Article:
Seniors Championship - Tour, Europe & World

Discussion in 'General Forum' started by LenaicM, Aug 4, 2019.

  1. LenaicM

    LenaicM Regular Member

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    I recently discovered there was a badminton Seniors / Veteran Tour. Although there are just a few dates (only held in Europe, calendar link HERE) there is also a European Championship and a World Championship held every two years.

    I didnt find any senior Asian championship or official BWF veteran event in Asia.

    The World Seniors Championship is currently ongoing and there are many different categories classified per age from 35 to 75+. The level is not always amazing from what I've seen so far even in the youngest categories. Yet it's always different on tv than it is on court.

    As a player who started badminton late (32-year-old), I won't pretend I can become a pro obviously but I like to give myself realistic yet big goals in order to aim higher and motivate myself as much as possible. I wanted to know if anyone already had the experience of this veteran Tour or European / World championship and how is the level on court. Are the players former pros?

    Obviously I don't plan on becoming a veteran champion but just the thought of participating in a few years (if I keep improving) is thrilling enough!
     
  2. phihag

    phihag Regular Member

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    You tend not to find the pros in O35 or O40. Many O50+ players can tell stories about their former glories. I guess the community was smaller and more amateurish in these times.
    I guess after competing in the very top tournaments, the senior championships are a step down. Plus, players peak at a different time in their life; some former champions stop playing, whereas others manage to stay very fit up to high ages.

    Top players in O35 are roughly as good as the the best U17 players in European countries or the very best U15 players internationally. In Germany, with a league system, we'd rank them in the middle to lower second league. In the very high age groups – O70 and O75 – there is not much competition (especially in the Women's disciplines), but in the other groups, the participants must have won a competitive regional and national tournament, so you will certainly not see any beginners.

    Starting at ~O45, the playing style becomes different. Players prepare for diligently for the opponents, and play quite clever. Everybody has a very strong backhand; because they can't move that fast anymore that's a requirement to win. The difference between the good and the best players is often fitness, especially in the older age groups. It's the opposite to the stereotypical youth player who must often be pushed by their coach to warm up at all, and whose movement tends to be better than the shot technique and tactics, and whose mental game and strategy is nonexistent.

    Some fun facts about Seniors championships: Because the officials in the national federation tend to be active players in the senior tournaments (at least on a regional and national level), they are usually a really sweet deal. My regional O35+ championship is the only tournament in that region where shuttles are handed out by the umpires.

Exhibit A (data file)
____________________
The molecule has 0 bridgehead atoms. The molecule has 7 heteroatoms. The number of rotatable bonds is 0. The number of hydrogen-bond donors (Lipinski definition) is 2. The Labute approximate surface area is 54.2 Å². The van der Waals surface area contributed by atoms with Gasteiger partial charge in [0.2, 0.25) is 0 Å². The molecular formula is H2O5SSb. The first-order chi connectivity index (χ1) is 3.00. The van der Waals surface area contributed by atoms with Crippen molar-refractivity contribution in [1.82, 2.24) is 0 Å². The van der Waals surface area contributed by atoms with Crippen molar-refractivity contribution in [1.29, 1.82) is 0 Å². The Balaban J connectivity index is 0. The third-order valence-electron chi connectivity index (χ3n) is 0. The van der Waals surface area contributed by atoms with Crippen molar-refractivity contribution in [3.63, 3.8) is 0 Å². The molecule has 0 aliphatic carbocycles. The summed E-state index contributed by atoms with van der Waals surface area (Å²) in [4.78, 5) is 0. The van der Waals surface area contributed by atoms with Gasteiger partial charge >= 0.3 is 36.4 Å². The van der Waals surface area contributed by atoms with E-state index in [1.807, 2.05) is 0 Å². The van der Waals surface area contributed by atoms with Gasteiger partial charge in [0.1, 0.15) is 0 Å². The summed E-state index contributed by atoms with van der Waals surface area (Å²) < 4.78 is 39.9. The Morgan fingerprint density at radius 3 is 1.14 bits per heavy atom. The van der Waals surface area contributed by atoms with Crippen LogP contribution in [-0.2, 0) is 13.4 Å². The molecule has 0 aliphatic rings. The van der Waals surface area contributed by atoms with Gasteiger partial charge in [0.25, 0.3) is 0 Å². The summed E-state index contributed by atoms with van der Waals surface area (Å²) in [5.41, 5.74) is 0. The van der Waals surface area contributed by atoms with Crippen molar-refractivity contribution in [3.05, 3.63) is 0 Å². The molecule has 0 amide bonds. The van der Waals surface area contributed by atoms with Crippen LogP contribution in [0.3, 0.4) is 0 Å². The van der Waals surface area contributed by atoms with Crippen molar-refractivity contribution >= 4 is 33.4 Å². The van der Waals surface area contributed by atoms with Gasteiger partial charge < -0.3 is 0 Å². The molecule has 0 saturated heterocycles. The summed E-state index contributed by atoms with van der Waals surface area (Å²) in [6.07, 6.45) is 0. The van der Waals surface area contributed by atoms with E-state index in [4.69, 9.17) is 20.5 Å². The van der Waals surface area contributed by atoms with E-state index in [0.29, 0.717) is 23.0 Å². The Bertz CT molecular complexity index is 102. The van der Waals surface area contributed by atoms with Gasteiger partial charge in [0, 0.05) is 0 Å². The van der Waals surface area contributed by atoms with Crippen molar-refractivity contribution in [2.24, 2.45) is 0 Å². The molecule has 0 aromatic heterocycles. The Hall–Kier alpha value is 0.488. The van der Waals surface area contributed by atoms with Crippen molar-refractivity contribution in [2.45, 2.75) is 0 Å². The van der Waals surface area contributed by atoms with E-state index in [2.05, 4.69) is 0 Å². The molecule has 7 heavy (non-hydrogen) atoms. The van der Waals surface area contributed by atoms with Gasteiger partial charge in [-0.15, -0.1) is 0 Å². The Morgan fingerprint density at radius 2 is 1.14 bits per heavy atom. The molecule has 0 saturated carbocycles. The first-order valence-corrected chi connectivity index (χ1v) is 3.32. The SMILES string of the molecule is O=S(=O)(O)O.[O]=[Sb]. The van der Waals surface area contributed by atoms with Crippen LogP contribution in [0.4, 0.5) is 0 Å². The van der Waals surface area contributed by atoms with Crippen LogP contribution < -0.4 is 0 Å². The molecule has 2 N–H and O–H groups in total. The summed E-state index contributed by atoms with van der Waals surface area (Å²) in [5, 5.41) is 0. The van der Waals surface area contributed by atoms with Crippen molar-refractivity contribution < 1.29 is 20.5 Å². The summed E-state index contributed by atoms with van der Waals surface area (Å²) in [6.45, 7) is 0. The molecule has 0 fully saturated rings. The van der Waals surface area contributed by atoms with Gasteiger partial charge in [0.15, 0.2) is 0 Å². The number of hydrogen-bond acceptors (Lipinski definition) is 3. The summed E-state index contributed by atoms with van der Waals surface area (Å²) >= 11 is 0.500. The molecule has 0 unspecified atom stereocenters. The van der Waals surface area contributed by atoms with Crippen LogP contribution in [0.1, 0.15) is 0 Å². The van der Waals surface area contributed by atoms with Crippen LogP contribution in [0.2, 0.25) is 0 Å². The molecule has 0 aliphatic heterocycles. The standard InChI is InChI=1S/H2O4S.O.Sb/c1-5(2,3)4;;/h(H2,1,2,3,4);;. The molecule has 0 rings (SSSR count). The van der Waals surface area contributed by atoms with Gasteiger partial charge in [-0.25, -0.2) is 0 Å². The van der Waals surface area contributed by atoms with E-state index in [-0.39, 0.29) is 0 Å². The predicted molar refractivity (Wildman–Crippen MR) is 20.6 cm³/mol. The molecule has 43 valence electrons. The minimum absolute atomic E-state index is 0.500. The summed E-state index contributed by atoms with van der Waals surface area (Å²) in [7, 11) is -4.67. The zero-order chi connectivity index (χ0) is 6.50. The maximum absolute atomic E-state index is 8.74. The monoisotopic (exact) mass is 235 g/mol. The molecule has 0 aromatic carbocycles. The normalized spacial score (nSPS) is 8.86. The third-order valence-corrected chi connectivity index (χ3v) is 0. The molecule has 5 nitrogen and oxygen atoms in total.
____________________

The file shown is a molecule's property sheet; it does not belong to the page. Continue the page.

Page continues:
There is a relaxed atmosphere, even at very high levels. On the court people compete as always, but in the stands there is a lot of catching up, reminiscing and laughing. Many players come with a caravan. Entries from different countries are not unusual, as you tend to know everybody in your age group. If you need to talk to some federation or club official, the national senior championships are the best place to meet them.

    These tournaments are absolutely gigantic. The current World Senior Championships sports 1860 entries and 1509 players. Frequently, it is played in 2 halls. Minimum requirement is 12 courts. And still, the tournament takes 7 days (some players do compete in all 3 disciplines though). The victory ceremonies alone can easily take hours, even if it is done quickly. International umpires have a minimum number of matches they have to umpire per year; I've heard stories that some managed to reach this number at a single seniors tournament.
     
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  3. LenaicM

    LenaicM Regular Member

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    Thank you so much for all these information and feedbacks! Well it sounds like entering a senior tournament in the future isn't impossible even for a player like me who started at 32. It also looks like it could be a lot of fun according to your message. Although I wouldn't pretend to enter any of those before a couple more years (I'm not a senior yet anyway) of training but that's one dream I can try to aim for since I started too late! :cool:

    I actually found a participant from France and looked it up in the French rankings and his level doesn't seems to be too spectacular, although he still have a regional level, so obviously one needs to have some serious skills to pretend entering a senior tournament but it's doable I'd say. I'll make this a goal of mine for the next 3 to 5 years!
     
  4. Ballschubser

    Ballschubser Regular Member

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    Currently one player of our club participates at the bwf senior championship. As far as I know she never played at pro-level, thought I don't know at what class she played before. To participate you needed to be one of the top 3 winners in the national campionship here (germany).

    Think about this way: pro players will pay with their health to compete at this high-level. When you are 35+, how long will you be able to continue ? At 35+ you will meet a lot of players who played at a very high national level, at 60+ it will be more mixed up.
     
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